Saturday, July 10, 2010

30-Day Trek: Give Us This Day

"If those of us with magnified earning power would learn to be satisfied with enough, we would not only be able to share more...we would be able to live less frantic, stressful lives."

Ericlee and I spent our Saturday with a group of 28 college students who are participating in Fresno Urban Internship (F.U.I.). We were invited to speak as part of a seminar called about "Food & Justice." We were truly humbled to be invited to share at this event. Many of you know we have been on a healthy food journey over the last several years and we have been writing about it on our other blog, Health-full. On Saturday, we were dialoguing about several topics, including how difficult it is for the poor to eat healthy and sometimes even to eat at all because of the way the richest countries use and overuse the world's resources.

I think about California's farmworkers and the poor conditions they are forced to live and work in. As or new friends Rachel and Anthony from Sacramento pointed out, "Food is cheaper here in the U.S. than anywhere in the world. And the ugly truth is that farm workers living in poverty subsidize our cheap food prices. The wages are LOW, the work is hard, and long hours are the norm. Farm workers do not normally receive benefits such as health insurance, pension plans and paid vacation."

Part of what drives this need is Americans hunger for fast food and convenient, processed foods. Let's not even get started on how these things affect our bodies and our health. We make the food cheaply. We sell it cheaply. We eat it often and pay the consequences in doctor bills or worse.

What would happen if we all took more seriously eating food produced locally? How would our world change if we planted a garden? What if we ate produce in season instead of requiring it be shipped from all over the world, which drives down prices in countries that desperately need food the most and taxes our environment in shipping? What would happen if we in America settle for enough instead of indulged in too much? How many more hungry people could we feed in the world?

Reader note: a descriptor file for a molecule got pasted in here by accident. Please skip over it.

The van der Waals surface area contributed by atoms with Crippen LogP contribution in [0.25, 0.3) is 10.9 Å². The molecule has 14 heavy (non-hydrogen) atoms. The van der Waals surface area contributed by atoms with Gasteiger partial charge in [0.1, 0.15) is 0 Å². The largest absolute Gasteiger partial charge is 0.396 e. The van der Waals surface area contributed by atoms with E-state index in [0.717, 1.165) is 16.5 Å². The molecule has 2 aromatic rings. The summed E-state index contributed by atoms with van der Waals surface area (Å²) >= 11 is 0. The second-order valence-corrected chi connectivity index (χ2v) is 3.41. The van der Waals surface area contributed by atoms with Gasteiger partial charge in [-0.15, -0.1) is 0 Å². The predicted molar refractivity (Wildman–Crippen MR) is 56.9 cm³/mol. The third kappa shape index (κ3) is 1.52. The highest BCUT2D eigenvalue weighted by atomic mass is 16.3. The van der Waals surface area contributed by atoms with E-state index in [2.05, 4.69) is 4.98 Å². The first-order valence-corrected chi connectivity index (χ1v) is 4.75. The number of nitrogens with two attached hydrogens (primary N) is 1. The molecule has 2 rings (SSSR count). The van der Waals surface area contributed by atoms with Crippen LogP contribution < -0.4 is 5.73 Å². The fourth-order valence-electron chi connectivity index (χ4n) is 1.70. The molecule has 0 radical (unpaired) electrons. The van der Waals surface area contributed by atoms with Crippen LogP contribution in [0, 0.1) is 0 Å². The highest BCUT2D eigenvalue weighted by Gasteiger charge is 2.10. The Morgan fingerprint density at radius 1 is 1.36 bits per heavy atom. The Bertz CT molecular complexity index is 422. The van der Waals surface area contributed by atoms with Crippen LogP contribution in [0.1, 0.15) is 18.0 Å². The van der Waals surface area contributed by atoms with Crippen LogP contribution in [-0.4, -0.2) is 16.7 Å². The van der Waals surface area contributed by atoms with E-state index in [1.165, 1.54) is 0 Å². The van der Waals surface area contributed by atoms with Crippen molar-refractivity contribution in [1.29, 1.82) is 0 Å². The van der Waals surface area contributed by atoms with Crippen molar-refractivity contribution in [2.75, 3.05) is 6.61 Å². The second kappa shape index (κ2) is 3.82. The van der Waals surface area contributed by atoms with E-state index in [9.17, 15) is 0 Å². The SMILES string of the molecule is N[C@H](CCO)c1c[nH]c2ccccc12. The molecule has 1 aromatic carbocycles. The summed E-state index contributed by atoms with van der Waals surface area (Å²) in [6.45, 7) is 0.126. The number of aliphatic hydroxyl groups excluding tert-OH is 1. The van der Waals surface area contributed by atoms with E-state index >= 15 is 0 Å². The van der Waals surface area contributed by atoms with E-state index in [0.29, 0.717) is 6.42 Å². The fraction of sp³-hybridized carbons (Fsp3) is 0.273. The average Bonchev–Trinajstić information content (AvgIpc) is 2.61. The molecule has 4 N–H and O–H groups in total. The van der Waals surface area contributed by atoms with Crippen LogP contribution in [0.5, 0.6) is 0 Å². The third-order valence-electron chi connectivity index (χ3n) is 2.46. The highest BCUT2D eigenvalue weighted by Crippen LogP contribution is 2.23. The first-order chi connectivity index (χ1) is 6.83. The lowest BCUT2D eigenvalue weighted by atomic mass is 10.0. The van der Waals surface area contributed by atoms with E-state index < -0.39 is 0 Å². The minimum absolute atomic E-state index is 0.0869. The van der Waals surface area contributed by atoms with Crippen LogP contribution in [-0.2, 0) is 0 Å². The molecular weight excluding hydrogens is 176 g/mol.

Ericlee and I can't help thinking about this issue of "Food and Justice" in terms of Haiti where we will be going to serve soon. One of the difficult issues in Haiti, which is considered the poorest country in the Western Hemisphere, is that so much aid pours into the country but not much of it is sustainable. In fact, much of what Haiti has been given creates a dependency to other countries or large companies. After the recent earthquake in Haiti, one large American company donated seeds to Haiti. Seems like a great act of benevolence until people realized these seeds were hybrid corn seeds heavily treated with pesticides. If Haitians used these seeds, they would be dependent on a new kind of farming and inserting a whole new world of problems into their gardens.

We join our Haitian leadership in trying to create more projects and opportunities to give Haitian young people a skill or trade, rather than simply giving them money or handouts. If they can learn better farming practices or how to become an electrician, plumber or carpenter; If they can gain skills to use and fix computers; If they can learn practical ways to start a small business, they can contribute more to the community and live beyond a handout.

Question to ponder: "Has not God chosen the poor in the be heirs of the Kingdom?" from James 2:1-7.

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